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This guide will help you cite your sources properly to avoid plagiarism, important for students to maintain academic integrity. It also introduces various tools for creating and managing citations, including library-supported Mendeley and Zotero.
Citing the sources you use when writing any paper is important for the following reasons:
Provides proper credit to the scholars whose works you used within your paper.
Helps you avoid plagiarism by properly attributing quotes and ideas to the source from which they came.
Shows readers what kind of research you have done in writing your own paper.
Provides readers all the information they will need to track down the sources you used should they want to do some further reading or use those sources to support their own research.
Failing to properly cite your sources is called plagiarism. Not only does engaging in plagiarism tarnish your academic and personal integrity, it is also considered an act of academic misconduct, which can result in serious disciplinary actions, sometimes expulsion.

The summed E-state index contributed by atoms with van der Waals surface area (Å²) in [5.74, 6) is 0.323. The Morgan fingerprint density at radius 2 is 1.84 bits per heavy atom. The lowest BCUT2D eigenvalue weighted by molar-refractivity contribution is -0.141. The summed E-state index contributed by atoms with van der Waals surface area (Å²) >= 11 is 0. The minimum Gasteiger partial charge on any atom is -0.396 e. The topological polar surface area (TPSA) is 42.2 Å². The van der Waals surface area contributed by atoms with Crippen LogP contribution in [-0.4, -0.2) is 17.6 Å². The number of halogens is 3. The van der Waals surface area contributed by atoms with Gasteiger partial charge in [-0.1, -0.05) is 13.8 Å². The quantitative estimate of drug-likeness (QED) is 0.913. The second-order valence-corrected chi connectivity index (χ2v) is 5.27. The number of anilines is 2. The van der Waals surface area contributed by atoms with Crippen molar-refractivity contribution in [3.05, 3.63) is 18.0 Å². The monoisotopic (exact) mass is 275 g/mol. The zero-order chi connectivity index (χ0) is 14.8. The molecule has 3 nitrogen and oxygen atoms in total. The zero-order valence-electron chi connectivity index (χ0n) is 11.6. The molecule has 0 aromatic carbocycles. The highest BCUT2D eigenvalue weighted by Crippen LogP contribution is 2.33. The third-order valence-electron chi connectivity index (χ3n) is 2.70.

What should I cite?
All kinds of things!
Articles (Newspaper, Scholarly, Magazine, etc.)
...essentially, anything you did not create yourself, that is not your own original thought, should be cited.
Also, did you know that you can self-plagiarize? If you quote your original thought as documented in another paper, for example, you should cite yourself!
Facts about plagiarism
Did you know...
A study by The Center for Academic Integrity found that almost 80% of college students admit to cheating at least once.
According to a survey by the Psychological Record 36% of undergraduates have admitted to plagiarizing written material.
A poll conducted by US News and World Reports found that 90% of students believe that cheaters are either never caught or have never been appropriately disciplined.